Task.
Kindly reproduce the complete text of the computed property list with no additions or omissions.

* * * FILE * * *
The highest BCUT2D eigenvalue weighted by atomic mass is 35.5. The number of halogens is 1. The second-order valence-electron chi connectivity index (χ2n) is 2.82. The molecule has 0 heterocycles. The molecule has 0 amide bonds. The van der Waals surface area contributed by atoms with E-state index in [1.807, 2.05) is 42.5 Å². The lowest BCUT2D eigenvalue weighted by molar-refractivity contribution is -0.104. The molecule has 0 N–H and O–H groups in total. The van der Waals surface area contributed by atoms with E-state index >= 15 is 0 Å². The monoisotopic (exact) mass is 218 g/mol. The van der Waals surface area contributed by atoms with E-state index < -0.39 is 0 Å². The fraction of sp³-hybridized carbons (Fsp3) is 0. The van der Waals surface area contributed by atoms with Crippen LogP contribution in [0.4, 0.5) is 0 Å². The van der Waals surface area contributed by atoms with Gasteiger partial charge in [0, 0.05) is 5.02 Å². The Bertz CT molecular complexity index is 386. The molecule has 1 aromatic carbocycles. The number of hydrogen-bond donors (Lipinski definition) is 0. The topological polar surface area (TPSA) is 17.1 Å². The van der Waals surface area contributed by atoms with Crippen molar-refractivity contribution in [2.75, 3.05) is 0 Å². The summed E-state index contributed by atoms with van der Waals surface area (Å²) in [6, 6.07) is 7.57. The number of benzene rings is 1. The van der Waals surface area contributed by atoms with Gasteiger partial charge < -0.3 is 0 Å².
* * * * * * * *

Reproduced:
The highest BCUT2D eigenvalue weighted by atomic mass is 35.5. The number of halogens is 1. The second-order valence-electron chi connectivity index (χ2n) is 2.82. The molecule has 0 heterocycles. The molecule has 0 amide bonds. The van der Waals surface area contributed by atoms with E-state index in [1.807, 2.05) is 42.5 Å². The lowest BCUT2D eigenvalue weighted by molar-refractivity contribution is -0.104. The molecule has 0 N–H and O–H groups in total. The van der Waals surface area contributed by atoms with E-state index >= 15 is 0 Å². The monoisotopic (exact) mass is 218 g/mol. The van der Waals surface area contributed by atoms with E-state index < -0.39 is 0 Å². The fraction of sp³-hybridized carbons (Fsp3) is 0. The van der Waals surface area contributed by atoms with Crippen LogP contribution in [0.4, 0.5) is 0 Å². The van der Waals surface area contributed by atoms with Gasteiger partial charge in [0, 0.05) is 5.02 Å². The Bertz CT molecular complexity index is 386. The molecule has 1 aromatic carbocycles. The number of hydrogen-bond donors (Lipinski definition) is 0. The topological polar surface area (TPSA) is 17.1 Å². The van der Waals surface area contributed by atoms with Crippen molar-refractivity contribution in [2.75, 3.05) is 0 Å². The summed E-state index contributed by atoms with van der Waals surface area (Å²) in [6, 6.07) is 7.57. The number of benzene rings is 1. The van der Waals surface area contributed by atoms with Gasteiger partial charge < -0.3 is 0 Å².